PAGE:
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Deliveroo flops, but retail investors can sell on Wednesday. What would I do?

Image: Deliveroo

Last Wednesday, excitement surrounded the initial public offering (IPO) of Deliveroo (LSE: ROO) shares in London. At the float price of 390p, the food-delivery group was valued at £7.6bn. To me, that was a steep price tag for an eight-year-old business. As a value investor, I prefer boring companies with consistent revenues, cash flows, earnings and dividends. Hence, I avoided the Deliveroo IPO, and I’m relieved.

Deliveroo shares flop

Since 2020, US and UK IPOs have often delivered bumper first-day price rises. Alas, the Deliveroo flotation — the largest London IPO since 2011– flopped. The shares quickly crashed to 271p, losing 119p — down over three-tenths (30.5%) — within minutes of the market open. On Thursday, the shares ranged between 275p and 294p, before closing at 282p. That’s a loss of 108p (27.7% to date).

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Retail investors lose £13.8m

Deliveroo raised £1bn by selling new shares, while existing shareholders sold £500m of stock. However, only £50m of shares were offered to the general public, a thirtieth of the total. Around 70,000 individuals took up Deliveroo’s offer of piping-hot shares, many via its app and website. Losses for these retail investors total £13.8m so far. Retail investors could invest up to £1,000 each, so the loss to date is around £277 per £1,000 invested.

However, this also means that 96.7% of the IPO shares were sold to institutions and existing holders. These big players could have lost roughly £2.1bn from the price collapse from 390p to 282p. Then again, some shareholders had invested in Deliveroo much earlier and at prices way below the IPO price. Hence, early-bird investors selling are surely the biggest winners from this float.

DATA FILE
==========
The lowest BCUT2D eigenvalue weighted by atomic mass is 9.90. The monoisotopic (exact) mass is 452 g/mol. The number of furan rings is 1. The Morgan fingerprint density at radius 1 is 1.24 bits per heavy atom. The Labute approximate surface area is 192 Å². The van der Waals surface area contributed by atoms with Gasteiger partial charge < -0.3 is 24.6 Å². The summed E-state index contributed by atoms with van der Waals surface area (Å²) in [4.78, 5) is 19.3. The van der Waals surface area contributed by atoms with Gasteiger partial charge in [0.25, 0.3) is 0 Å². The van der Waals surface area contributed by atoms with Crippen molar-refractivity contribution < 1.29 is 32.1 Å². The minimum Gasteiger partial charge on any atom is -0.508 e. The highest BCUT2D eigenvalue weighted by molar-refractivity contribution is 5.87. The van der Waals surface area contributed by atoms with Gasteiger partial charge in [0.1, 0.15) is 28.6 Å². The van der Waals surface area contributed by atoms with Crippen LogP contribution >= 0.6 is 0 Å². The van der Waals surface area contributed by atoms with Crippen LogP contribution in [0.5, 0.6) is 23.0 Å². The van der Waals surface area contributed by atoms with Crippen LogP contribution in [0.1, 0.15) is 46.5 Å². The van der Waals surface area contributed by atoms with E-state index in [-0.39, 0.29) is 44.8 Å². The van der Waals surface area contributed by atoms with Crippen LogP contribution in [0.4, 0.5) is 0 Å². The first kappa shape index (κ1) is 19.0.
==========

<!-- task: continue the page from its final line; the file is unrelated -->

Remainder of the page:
Why I didn’t invest

Four issues deterred me from investing in Deliveroo. First, I viewed £7.6bn as too high a valuation for a heavily loss-making business founded in 2013. Second, I don’t see Deliveroo as a tech company, but as a logistics company working in a fiercely competitive, low-margin market. Third, designating workers as independent contractors instead of employees means that riders and drivers aren’t entitled to the National Minimum Wage. Fourth, I dislike dual-share structures that hand excessive voting power to founders or early investors. Thanks to these four red lights, I dodged the ‘Deliveroo droop’.

An alternative view of Deliveroo

My IT-savvy friend and young investor Tooda Moon has a very different view of this business. He likes the stock, because (in his words): “It’s not about delivering food. It’s about data capture. What food you like, when, and where. And then selling that data to advertisers.” Tooda Moon goes on to say: “Recently, I ordered some fancy pasta from Deliveroo. I left a five-star review afterwards. Now my social-media feeds are full of adverts for upmarket pasta. It’s all about data capture. Food delivery is not Deliveroo’s product. End users’ data is the real product.”

I’d sell, but Tooda Moon would buy

To sum up, investors can look at Deliveroo from various different angles. I see a string of large losses and would sell the shares, because, in City terminology, “the first cut is the cheapest”. My buddy Tooda Moon sees a bona-fide tech business and would buy at the current price. For now, let’s just see what happens to the share price on Wednesday, when retail trading begins!

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Cliff D'Arcy does not own shares in Deliveroo. Views expressed on the companies mentioned in this article are those of the writer and therefore may differ from the official recommendations we make in our subscription services, such as Share Advisor, Hidden Winners and Pro. Here at The Motley Fool, we believe that considering a diverse range of insights makes us better investors.

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